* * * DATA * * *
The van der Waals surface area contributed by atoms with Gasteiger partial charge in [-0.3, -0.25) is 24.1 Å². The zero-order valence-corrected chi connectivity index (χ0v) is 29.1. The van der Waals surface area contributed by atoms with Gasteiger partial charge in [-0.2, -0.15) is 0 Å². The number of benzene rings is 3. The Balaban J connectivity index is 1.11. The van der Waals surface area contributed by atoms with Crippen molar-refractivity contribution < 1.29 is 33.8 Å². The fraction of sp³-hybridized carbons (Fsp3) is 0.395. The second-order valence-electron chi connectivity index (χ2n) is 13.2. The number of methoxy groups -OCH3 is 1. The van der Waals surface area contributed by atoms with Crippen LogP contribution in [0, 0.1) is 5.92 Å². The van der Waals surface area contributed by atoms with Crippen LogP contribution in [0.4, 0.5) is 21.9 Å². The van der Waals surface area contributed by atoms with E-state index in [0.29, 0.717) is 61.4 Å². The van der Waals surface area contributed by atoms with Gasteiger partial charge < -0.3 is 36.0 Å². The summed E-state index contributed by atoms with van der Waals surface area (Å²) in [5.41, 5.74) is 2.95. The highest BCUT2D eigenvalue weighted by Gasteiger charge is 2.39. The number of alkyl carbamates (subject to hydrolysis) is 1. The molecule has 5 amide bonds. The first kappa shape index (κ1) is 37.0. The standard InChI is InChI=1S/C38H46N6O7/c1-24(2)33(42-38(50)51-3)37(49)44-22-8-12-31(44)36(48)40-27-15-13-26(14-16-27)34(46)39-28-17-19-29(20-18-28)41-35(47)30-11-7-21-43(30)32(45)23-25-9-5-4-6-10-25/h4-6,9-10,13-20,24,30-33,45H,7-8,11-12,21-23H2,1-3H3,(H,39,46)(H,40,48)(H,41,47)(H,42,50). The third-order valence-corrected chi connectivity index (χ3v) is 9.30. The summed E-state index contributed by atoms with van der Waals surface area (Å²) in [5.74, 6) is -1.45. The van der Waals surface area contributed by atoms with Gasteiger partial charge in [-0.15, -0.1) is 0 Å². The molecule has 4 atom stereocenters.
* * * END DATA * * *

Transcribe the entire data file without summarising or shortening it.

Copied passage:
The van der Waals surface area contributed by atoms with Gasteiger partial charge in [-0.3, -0.25) is 24.1 Å². The zero-order valence-corrected chi connectivity index (χ0v) is 29.1. The van der Waals surface area contributed by atoms with Gasteiger partial charge in [-0.2, -0.15) is 0 Å². The number of benzene rings is 3. The Balaban J connectivity index is 1.11. The van der Waals surface area contributed by atoms with Crippen molar-refractivity contribution < 1.29 is 33.8 Å². The fraction of sp³-hybridized carbons (Fsp3) is 0.395. The second-order valence-electron chi connectivity index (χ2n) is 13.2. The number of methoxy groups -OCH3 is 1. The van der Waals surface area contributed by atoms with Crippen LogP contribution in [0, 0.1) is 5.92 Å². The van der Waals surface area contributed by atoms with Crippen LogP contribution in [0.4, 0.5) is 21.9 Å². The van der Waals surface area contributed by atoms with E-state index in [0.29, 0.717) is 61.4 Å². The van der Waals surface area contributed by atoms with Gasteiger partial charge < -0.3 is 36.0 Å². The summed E-state index contributed by atoms with van der Waals surface area (Å²) in [5.41, 5.74) is 2.95. The highest BCUT2D eigenvalue weighted by Gasteiger charge is 2.39. The number of alkyl carbamates (subject to hydrolysis) is 1. The molecule has 5 amide bonds. The first kappa shape index (κ1) is 37.0. The standard InChI is InChI=1S/C38H46N6O7/c1-24(2)33(42-38(50)51-3)37(49)44-22-8-12-31(44)36(48)40-27-15-13-26(14-16-27)34(46)39-28-17-19-29(20-18-28)41-35(47)30-11-7-21-43(30)32(45)23-25-9-5-4-6-10-25/h4-6,9-10,13-20,24,30-33,45H,7-8,11-12,21-23H2,1-3H3,(H,39,46)(H,40,48)(H,41,47)(H,42,50). The third-order valence-corrected chi connectivity index (χ3v) is 9.30. The summed E-state index contributed by atoms with van der Waals surface area (Å²) in [5.74, 6) is -1.45. The van der Waals surface area contributed by atoms with Gasteiger partial charge in [-0.15, -0.1) is 0 Å². The molecule has 4 atom stereocenters.